I Am Trying to Break Your Heart

dir. Jones

Opens Fri Oct 4

Cinema 21

I fucking love Wilco. Let's get that out of the way before I explain why I Am Trying to Break Your Heart, Sam Jones' documentary about the band, is such a mighty letdown. I am beyond a fan; I'm a foam #1 finger-toting fanatic. If Wilco had team colors, I would paint them on my face and shirtless chest while screaming "woooo" over and over again. I collect the band's bootlegs, know all of their names and former bands by heart, and even chat online with other Wilco fans. I am a Wilco nerd and this film was made for me, not you.

The majority of I Am Trying to Break Your Heart consists of footage of the band as they laboriously create and record songs for their recent Yankee Hotel Foxtrot album in their posh Chicago loft. Surrounded by an awe-inspiring amount of musical equipment and technology, the five-piece band drops down to a quartet after multi-instrumentalist Jay Bennett gets the boot for being a passive-aggressive little baby. But it's not the firing that makes up the plot twist in this film; that comes later when the band's label, Reprise (owned by über-conglomerate Warner Bros), doesn't like the recordings and insists the band re-record them. The band refuses and instead takes the story to the media, where dorks like myself are up in arms over the fact that such a popular and credible band is getting the shaft. Fearing more bad press, Reprise/Warner drops the band--picking up the hefty recording tab in the process--only to have one of their offshoot labels (Nonesuch) re-sign the band for another mighty sum. Basically, they paid for the record they didn't like--twice.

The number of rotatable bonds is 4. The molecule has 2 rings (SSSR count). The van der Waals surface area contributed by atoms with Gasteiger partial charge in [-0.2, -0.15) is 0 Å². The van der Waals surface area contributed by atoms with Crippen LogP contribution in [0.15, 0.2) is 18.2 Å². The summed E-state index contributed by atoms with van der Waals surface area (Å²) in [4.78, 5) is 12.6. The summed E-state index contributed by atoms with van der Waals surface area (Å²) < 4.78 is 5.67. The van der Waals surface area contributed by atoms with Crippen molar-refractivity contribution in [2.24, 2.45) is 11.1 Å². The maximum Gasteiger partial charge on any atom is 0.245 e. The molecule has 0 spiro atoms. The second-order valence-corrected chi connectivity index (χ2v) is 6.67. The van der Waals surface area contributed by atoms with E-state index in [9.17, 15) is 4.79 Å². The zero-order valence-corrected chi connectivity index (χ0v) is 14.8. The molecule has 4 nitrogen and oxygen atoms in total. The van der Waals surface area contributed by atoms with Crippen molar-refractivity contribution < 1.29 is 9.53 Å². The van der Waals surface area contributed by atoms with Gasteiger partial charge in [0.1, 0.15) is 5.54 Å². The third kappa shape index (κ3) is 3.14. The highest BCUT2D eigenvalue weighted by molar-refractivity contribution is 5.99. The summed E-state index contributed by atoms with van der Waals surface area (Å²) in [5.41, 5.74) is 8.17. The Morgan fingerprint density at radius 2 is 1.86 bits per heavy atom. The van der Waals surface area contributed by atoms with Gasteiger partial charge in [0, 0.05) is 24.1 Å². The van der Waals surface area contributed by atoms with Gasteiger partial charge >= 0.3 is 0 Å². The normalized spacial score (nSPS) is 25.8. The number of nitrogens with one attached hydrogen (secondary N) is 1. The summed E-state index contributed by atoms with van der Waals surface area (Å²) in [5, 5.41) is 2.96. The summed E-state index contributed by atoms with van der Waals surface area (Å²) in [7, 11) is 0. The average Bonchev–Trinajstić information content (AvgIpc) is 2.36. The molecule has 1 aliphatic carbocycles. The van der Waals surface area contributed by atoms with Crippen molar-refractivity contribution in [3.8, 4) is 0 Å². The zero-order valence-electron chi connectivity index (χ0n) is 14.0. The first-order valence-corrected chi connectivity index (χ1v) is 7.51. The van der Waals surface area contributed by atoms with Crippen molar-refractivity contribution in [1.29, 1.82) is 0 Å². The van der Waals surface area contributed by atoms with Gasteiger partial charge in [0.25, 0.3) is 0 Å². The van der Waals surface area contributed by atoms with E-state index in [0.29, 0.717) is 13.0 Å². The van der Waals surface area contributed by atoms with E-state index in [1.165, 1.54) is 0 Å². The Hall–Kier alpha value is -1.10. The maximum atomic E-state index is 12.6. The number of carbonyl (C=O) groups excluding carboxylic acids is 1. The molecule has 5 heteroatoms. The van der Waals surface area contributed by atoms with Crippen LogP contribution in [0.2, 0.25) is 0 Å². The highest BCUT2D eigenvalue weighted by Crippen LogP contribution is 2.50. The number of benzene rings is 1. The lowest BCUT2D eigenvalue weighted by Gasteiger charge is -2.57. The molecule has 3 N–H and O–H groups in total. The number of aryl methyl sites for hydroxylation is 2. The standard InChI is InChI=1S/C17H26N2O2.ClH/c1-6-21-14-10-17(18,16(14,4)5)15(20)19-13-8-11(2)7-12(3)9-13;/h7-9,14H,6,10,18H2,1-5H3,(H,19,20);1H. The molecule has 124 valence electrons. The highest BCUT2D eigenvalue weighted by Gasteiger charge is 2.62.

Sound interesting? It's not. Documentaries on bands in the recording studio are usually a bore (for further proof, check out The Beatles' coma-inducing Let It Be). Fact is, no one other than readers of Tape Op want to see the painstaking efforts bands go through to make a record. If that wasn't enough, throw in all the thrills of contract re-negotiations and interviews with lawyers, and you'll need to fight to stay awake until the film's conclusion. Unless your idea of a good documentary includes a bunch of ridiculously talented musicians passive-aggressively arguing while perched around a mixing board, then this film is probably not for you.